#@&*! – The Linguistics of Profanity

Warning: As you may have guessed from the title, this post will include foul language.The profanities in this post will be used in a rather clinical way and without any intention to offend, but I understand that not everyone wants to have uncensored profanity visible on their screens, whether due to kids reading, work, or personal sensibilities. 

If you’re like me and started learning foreign languages as a preteen, the first things you may have tried to learn after hello, how are you, or “the pig is eating bread” (if you’re using Duolingo) were a few choice four-letter words. Swearing, oaths, obscenities, and the like are a cross-cultural, cross-linguistics phenomenon; according to the linguist Magnus Ljung (2011), profanities share common features across languages:

Taboo meaning/subject matter – think about the swear words we use in English and what they tend to refer to: sex (fuck and its derivatives, dick, prick, tits, twat), bodily functions (shit), religion (damn/goddamn, hell), or a person’s intrinsic qualities such as race or ethnicity.

Interestingly enough, many languages, including English, Russian, Mandarin Chinese, and Spanish, have grand traditions of profanities and insults centered around one’s mother. Yo momma, indeed.

Emotive meaning (Ljung 2011, ix) – Ljung (2011) says, in concurrence with other linguistics, that we assign non-literal meanings to profanities. While this is certainly true, I disagree with the idea that non-literal meaning must be a criterion to define a word or phrase as profanity. We can use “shit” to refer to literal excrement, for instance. That said, when we use the word “shit” as opposed to excrement, manure, poop, caca, number two, et cetera, it indicates our social and emotional context: perhaps anger, or comfort with our interlocutor to the point of using informal, impolite language without consequence.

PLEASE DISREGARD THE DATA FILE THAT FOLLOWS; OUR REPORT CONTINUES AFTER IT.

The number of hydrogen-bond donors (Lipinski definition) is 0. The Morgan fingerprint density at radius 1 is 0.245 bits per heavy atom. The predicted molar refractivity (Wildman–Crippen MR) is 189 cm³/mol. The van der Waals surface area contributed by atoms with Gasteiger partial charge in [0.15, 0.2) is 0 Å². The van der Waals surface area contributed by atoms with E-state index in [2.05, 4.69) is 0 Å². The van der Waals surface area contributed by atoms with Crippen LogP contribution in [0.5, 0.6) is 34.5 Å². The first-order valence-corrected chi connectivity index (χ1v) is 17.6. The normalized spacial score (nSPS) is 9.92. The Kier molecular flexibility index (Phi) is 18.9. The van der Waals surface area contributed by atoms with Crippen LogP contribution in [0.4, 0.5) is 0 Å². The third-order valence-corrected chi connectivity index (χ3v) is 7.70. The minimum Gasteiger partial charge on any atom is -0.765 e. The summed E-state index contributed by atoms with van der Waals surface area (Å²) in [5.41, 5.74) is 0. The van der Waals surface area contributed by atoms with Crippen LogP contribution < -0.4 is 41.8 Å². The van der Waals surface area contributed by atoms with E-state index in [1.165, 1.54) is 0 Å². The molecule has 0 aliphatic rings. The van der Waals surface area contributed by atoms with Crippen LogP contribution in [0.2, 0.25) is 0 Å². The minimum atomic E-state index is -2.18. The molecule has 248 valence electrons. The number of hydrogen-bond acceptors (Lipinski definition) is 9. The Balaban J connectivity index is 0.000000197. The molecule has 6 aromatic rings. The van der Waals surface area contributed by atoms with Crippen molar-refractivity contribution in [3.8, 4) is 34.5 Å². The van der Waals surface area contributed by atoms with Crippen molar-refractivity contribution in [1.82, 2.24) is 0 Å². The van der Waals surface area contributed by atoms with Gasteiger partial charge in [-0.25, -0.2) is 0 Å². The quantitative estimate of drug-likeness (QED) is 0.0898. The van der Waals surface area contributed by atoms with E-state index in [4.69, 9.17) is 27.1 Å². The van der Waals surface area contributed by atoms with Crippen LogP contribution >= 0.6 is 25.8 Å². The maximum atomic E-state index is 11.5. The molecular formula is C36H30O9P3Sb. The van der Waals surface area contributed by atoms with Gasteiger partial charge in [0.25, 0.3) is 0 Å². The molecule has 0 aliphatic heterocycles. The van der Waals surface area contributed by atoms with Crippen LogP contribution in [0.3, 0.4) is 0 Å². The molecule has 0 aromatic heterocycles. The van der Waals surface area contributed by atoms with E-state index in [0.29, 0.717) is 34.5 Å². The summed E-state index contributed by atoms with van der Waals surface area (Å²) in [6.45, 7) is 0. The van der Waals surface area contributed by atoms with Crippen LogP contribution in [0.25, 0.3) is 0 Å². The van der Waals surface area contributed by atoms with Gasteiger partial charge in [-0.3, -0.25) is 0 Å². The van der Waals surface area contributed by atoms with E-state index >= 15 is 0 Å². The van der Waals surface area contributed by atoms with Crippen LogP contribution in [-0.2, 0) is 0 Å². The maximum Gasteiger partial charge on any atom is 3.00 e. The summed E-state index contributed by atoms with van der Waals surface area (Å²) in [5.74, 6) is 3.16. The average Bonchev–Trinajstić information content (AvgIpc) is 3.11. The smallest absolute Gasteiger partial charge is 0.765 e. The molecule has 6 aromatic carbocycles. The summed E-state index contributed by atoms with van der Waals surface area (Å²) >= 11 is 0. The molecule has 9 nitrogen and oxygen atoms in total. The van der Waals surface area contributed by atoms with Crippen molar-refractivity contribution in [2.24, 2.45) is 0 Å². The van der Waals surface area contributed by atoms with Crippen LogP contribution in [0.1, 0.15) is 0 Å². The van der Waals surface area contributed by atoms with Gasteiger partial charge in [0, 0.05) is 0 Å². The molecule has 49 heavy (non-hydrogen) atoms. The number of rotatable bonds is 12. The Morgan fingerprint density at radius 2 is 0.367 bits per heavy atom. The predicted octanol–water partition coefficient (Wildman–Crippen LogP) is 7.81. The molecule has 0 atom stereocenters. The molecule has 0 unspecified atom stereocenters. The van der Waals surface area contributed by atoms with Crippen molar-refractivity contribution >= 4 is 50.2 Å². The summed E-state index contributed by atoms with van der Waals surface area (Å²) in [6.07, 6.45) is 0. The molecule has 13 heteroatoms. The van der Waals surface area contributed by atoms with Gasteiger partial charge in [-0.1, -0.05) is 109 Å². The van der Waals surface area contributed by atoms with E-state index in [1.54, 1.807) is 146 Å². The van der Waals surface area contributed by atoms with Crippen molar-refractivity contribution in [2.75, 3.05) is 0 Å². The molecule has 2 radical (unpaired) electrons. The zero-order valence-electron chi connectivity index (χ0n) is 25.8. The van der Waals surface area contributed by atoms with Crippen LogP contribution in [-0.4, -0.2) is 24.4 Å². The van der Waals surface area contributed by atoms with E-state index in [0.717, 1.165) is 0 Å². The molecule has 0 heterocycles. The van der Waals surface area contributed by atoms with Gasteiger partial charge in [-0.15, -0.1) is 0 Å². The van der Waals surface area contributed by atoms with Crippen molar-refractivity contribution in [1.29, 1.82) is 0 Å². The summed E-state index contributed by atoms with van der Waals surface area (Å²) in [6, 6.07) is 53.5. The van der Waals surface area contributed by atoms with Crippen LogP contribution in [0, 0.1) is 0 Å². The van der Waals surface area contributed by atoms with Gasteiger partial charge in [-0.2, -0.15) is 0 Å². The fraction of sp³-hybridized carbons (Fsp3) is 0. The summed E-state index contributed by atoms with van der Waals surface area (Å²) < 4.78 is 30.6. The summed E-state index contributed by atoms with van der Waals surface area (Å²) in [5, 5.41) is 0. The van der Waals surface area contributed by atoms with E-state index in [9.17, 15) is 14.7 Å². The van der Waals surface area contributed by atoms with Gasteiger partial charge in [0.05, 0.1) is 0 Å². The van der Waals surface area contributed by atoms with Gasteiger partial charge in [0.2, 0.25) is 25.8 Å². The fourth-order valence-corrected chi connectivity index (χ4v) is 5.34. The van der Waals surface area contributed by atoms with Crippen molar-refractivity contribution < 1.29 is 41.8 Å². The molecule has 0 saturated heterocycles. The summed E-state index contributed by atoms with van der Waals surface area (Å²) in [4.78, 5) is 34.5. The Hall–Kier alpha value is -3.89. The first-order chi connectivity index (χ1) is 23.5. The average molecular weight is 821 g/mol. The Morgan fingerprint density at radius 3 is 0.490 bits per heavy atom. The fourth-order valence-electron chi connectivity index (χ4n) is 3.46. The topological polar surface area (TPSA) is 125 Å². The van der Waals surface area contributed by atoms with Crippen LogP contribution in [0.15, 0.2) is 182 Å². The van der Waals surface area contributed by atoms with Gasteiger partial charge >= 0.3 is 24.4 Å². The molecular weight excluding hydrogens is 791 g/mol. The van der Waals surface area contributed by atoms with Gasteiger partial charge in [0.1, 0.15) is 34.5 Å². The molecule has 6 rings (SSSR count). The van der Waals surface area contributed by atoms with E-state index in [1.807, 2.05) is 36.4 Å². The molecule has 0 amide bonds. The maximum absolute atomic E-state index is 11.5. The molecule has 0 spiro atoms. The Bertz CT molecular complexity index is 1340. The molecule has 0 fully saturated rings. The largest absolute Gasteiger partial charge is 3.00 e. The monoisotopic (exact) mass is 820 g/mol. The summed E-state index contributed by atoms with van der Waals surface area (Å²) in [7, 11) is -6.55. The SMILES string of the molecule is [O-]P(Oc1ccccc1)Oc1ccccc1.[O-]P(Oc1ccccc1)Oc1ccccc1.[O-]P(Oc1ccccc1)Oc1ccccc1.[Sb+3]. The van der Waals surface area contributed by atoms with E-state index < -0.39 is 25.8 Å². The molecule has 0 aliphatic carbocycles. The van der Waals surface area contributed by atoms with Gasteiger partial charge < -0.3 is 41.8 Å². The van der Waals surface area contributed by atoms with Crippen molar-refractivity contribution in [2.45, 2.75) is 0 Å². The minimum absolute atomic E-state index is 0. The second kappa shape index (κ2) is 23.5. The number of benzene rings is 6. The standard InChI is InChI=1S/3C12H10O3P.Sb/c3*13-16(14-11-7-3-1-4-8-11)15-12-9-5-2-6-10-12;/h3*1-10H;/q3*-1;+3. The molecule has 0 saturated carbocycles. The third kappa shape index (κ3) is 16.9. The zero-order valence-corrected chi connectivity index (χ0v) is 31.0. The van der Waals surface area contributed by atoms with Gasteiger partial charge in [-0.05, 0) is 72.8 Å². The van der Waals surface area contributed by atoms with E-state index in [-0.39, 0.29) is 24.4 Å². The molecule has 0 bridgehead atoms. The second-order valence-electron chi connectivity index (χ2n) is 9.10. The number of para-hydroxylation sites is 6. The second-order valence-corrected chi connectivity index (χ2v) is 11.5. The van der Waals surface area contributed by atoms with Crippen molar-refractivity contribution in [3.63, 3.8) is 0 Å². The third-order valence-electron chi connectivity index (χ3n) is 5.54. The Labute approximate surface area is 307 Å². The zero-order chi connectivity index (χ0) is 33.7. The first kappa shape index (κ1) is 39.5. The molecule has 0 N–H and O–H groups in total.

Specific Functions – Related to Emotive meaning, swearing has clearly denoted functions in communication. Profanity is an emotional exclamation (“Dammit!”), an unfriendly or hostile way to address someone (“Go fuck yourself!”), or a way to emphasize an utterance (“Un-be-fucking-lievable”).

Formulaicity – According to Ljung (2011), profanities can only be plugged into sentences in certain ways and have a lot of grammatical constraints – they are often fixed phrases. Though I personally wonder if this can vary in some languages more than others.

Just as in any linguistic phenomenon, we choose swear words from our linguistic repertoires based on social and emotional context. When we choose whether or not to swear, we’re making judgments on what is or isn’t offensive or taboo in a given context (and whether or not we want to offend or say something taboo). This, of course, varies from culture to culture. For example, I remember a YouTube reviewer of bad movies who found it funny and odd that a German animated film marketed for children used the phrase “what the hell is going on here?” — hell is not as taboo in certain countries as it often is in American English.

We may choose to swear because we feel that it wouldn’t be offensive (saying “what the hell” in a children’s movie aimed at a market with fewer hang-ups about religion-related swearing) or because we want to offend and transgress (take your pick for examples). Of course, that takes us into the sticky territory of what actually is or isn’t offensive. Ljung’s (2011) list of general trends (sex, bodily functions, race/ethnicity/gender, religion) is helpful, but as we saw in the “what the hell” example, your offensive mileage may vary.

This dovetails with my earlier point about Emotive meaning and how positive and negative emotions can spur one to swear — I think I might call this positive swearing and negative swearing, though I’m sure that there are other names for this sort of thing that people far smarter than I have come up with and written about at length. Positive swearing is the use of profanity to indicate familiarity or intimacy, and certainty that one is not offending or transgressing social boundaries. Negative swearing is the use of profanity to violate a social norm, or to indicate contempt or anger. In both cases, profanity is a way to denote a lack of concern for social distance or propriety in a given context.

Profanity is, just like T-V distinction, language choice, or use of slang, a way to establish and define relationships. More broadly, like any linguistic phenomenon, profanity is a collection and culmination of a series of choices, both conscious and unconscious.



Ljung, M. (2011). Swearing: A Cross-Cultural Linguistic Study. Basingstoke: Palgrave Macmillan.



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